The Bulgarian Calendar
- 02 Jan, 2018
We are celebrating the beginning of the 2018th year after the birth of Yeshua Moshiach ben Yosef or translated in English: Jesus Messiah, son of Joseph. This event indeed marked a New Era for the humanity. However, long before that, the most ancient civilizations in the world had developed calendars starting in a very distant past. What few people know is that the Proto – Bulgarians, described by the father of history Herodotus as the second most numerous nation in the world after the Hindus, created the oldest and the most accurate calendar in the world,- a fact recognized by UNESCO in 1976. According to it, we are in year 7525. The Bulgarian calendar is more accurate than the Gregorian calendar and it defers just a few seconds from the astronomical calendar. The UNESCO experts have been stunned by the genius mathematical solution for dividing the year into 365 days and offering the same simple rule for the leap day per every four years. The Bulgarian calendar is SOLAR, it divides into 12 months and also in cycles of 12 and 60 years, which later influenced the Chinese calendar.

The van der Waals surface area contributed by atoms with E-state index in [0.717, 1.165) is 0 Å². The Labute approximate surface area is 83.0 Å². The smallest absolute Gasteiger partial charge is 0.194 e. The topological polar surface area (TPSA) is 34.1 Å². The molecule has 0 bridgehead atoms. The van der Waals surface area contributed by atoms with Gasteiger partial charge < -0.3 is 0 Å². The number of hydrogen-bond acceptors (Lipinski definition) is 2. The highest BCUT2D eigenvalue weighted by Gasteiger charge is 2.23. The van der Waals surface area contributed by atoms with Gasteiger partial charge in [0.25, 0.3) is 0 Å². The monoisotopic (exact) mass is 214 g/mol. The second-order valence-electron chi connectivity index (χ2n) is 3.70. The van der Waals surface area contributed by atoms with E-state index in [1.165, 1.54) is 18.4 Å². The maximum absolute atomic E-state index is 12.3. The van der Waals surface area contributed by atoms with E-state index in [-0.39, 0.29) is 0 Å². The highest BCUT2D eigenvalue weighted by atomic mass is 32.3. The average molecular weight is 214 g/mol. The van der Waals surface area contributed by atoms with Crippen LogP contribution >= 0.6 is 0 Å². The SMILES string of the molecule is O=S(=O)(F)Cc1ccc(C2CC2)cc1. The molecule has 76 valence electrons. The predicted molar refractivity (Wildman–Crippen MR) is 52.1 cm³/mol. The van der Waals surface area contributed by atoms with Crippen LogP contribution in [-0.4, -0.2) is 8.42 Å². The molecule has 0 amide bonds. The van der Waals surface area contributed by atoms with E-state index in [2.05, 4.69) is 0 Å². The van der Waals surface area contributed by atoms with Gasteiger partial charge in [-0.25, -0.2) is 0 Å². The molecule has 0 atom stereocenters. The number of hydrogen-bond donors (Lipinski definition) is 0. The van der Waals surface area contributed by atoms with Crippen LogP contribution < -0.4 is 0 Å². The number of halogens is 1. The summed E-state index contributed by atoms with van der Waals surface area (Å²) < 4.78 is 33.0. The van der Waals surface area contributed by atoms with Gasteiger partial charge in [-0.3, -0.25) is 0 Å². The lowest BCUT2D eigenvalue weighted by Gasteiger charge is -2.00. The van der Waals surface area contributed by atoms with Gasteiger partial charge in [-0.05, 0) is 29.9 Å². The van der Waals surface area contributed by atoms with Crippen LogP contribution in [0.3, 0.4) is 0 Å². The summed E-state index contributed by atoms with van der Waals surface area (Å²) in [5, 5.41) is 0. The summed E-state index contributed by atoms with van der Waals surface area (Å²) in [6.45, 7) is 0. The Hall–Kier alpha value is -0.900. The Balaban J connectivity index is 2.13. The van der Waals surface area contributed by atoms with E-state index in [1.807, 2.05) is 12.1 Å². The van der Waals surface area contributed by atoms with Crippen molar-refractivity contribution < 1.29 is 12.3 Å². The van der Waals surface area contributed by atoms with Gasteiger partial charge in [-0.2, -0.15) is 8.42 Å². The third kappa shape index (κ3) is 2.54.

The Bulgarian year starts with the shortest day of the year – December 21st, the Winter equinox, interestingly marked as day 0.
This day is still a Holiday in Bulgaria, called Enina day (from the ancien Eni- Alem), or Egnazden. This Holiday is one of the most amazing examples of the perfect blend of the ancient and the Christian cultures. Due to the Christian influence, that day was dedicated to Saint Ignatius, born in Roman Syria and Bishop in the town of Antioch. Saint Ignatius together with many other early Christians who did not honor the Roman gods, were persecuted by the Roman Emperor Trajan and condemned to die in Rome. The martyrdom of Saint Ignatius took place in Circus Maximus where he was eaten alive by hungry lions as an entertainment for the Roman crowds.
How the modern day Bulgarians celebrate Egnazden? As a part of a hundreds of years long mixture of pagan and Christian traditions Bulgarians mark Egnazden as the start of the Christmas celebrations, with vegetarian dishes on the table. In the meantime, as a New Year belief, Bulgarians still use a broad number of divinations for the weather, prosperity, harvest, family and livestock’s health and fortune in the coming year. Moreover, people named in honor of Saint Ignatius, celebrate their so called “Name Day”.
By Nediana Pavlova